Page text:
With letters being traded between Neil Barofsky, special inspector general for the Troubled Assets Relief Program (TARP), and one key senator, he has recently said in a report that the U.S. Treasury now expects only 1.5 million to 2 million homeowners to get mortgage relief.
But the sobering news is that nearly 4 million consumers actually need this federal assistance. Yet, most experts are despondent at the reality of this number being attained.
The reason for this bleak outlook is that fewer than 200,000 or five percent have actually advanced from the trial program into a permanent modification mode.
But if matters couldn't be worse, the inspector general's report warned that many borrowers are at risk of re-defaulting on their St Louis mortgages even after receiving help under the federal program.
Is this due to irresponsibility on the homeowner's part? Consider this: Many of these consumers still owe significantly more money than their homes are worth. In addition, some have second mortgages or other debts that HAMP didn't provide for.
The detestable statistics that will be briefly mentioned may be those thousands of homeowners who were indeed irresponsible to the point of buying homes they knew they couldn't afford. And what is worse is the multitude of consumers who blatantly lied on their applications when it came to the now infamous stated income loans or what others call "liar loans." These are the very one who helped create this mortgage fiasco alongside the insurance and banking behemoths.
Getting back to the matter at hand, Barofsky then shows his further skepticism basically saying that these loan modifications may not be the best program to continue offering. The Treasury department had other opinions as to the wide spread criticism.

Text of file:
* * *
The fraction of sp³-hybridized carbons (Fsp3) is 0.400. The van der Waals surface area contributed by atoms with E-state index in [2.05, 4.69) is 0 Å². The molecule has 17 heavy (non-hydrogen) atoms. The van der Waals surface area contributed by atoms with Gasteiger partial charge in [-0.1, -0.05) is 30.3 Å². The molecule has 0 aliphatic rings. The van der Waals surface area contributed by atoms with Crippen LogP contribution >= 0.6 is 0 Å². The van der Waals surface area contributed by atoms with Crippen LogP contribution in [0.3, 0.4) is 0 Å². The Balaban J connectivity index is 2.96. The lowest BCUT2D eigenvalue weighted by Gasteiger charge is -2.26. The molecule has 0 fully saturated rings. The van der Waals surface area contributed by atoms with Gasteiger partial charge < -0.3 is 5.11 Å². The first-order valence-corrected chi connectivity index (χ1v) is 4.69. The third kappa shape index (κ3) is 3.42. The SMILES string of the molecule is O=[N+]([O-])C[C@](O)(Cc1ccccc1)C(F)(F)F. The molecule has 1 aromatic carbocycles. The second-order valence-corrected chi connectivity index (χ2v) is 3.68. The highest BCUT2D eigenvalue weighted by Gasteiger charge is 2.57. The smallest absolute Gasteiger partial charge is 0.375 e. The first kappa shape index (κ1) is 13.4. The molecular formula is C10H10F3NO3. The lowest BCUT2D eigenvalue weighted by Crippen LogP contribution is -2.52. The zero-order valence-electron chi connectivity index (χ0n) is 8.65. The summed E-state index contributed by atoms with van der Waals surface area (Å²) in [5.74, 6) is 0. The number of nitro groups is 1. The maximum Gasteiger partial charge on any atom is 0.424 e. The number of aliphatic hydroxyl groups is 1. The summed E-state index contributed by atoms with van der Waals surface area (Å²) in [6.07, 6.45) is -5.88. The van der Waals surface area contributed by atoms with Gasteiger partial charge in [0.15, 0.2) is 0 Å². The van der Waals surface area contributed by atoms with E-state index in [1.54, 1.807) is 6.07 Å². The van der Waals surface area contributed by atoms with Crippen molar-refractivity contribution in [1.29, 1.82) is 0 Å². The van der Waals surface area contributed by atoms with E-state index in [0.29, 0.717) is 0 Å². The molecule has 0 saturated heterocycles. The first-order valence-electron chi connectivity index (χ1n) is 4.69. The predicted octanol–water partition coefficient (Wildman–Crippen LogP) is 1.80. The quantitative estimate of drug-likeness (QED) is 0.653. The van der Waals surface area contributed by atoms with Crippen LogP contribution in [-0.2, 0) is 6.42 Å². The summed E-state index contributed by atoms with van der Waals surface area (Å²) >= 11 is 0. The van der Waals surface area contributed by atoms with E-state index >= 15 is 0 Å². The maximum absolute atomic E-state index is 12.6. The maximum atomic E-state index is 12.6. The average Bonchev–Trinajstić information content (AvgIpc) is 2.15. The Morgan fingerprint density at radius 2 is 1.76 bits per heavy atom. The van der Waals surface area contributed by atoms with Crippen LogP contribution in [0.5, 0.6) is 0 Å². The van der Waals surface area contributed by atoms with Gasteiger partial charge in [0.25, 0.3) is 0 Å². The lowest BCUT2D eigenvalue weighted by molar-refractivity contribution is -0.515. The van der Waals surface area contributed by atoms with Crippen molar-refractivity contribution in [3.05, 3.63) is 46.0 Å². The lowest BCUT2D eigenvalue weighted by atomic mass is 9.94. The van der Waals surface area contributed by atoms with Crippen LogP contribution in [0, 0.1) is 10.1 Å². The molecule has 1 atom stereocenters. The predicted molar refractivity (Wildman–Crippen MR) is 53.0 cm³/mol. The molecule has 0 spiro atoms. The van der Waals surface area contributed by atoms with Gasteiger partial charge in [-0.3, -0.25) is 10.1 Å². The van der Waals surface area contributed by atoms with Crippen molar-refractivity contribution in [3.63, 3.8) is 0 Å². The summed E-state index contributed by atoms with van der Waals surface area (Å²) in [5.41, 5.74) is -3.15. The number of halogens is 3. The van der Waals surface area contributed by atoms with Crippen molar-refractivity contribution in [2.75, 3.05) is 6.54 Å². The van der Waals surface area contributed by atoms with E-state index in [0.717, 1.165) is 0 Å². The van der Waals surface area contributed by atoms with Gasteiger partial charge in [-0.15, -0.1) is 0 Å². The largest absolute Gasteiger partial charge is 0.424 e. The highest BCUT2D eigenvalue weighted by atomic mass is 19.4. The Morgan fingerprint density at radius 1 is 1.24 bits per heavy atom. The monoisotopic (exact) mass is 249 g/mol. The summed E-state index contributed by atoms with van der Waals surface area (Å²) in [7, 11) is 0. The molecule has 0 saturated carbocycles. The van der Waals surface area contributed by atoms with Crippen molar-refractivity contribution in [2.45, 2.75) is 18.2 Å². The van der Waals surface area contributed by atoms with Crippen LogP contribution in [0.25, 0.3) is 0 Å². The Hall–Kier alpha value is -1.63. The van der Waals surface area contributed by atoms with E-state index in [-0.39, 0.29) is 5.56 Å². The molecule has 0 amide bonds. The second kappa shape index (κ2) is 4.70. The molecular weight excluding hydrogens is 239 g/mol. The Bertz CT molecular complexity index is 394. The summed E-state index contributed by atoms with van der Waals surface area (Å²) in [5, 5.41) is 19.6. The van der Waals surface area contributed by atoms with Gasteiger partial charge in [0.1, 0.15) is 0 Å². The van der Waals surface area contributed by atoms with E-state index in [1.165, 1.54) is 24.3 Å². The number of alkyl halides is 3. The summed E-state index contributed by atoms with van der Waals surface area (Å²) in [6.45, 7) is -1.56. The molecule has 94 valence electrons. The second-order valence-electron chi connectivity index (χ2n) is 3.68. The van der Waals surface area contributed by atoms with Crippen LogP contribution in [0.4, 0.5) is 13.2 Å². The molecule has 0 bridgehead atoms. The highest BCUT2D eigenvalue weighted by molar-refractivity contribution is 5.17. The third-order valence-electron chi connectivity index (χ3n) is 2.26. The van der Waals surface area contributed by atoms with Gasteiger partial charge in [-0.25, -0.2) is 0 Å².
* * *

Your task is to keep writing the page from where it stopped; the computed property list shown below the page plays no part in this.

In a long, drawn out response included in the report, Herbert M. Allison, assistant Treasury secretary for financial stability said the program "should be measured by how many eligible homeowners are able to avoid the pain and stigma of foreclosure by reducing their mortgage payments to affordable levels while either remaining in their homes or transitioning with dignity to more suitable housing. The number of permanent modifications is one element, but not the only element of gauging the success."
It is rather interesting how politicians and their ever-so-loyal henchmen try to inadvertently, yet aggressively make excuses at why everyone is looking at things the wrong way except for them.
What Allison, in reality, was saying is that the problem is not in the failing of HAMP, but rather that Barofsky and other critics are not measuring its lack of success the correct way. Oh, really.
Since Allison clearly points out that permanent modifications are really only one way to help struggling homeowners, this somehow suggests that he himself doesn't firmly believe his previous comment.
And we shouldn't fail to mention that these very servicers offer other foreclosure prevention options such as short sales as needed alternatives.
Yet, most people who have been following this program from its inception were spoon fed the amazing idea that permanent loan modifications through HAMP was the best and perhaps the only way the country would see this insurmountable amount of foreclosures go away.
And as many homeowners have found out, if their modification does not include a worthwhile principal reduction, it will in time fail the consumer.
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Article Added on Thursday, July 14, 2011
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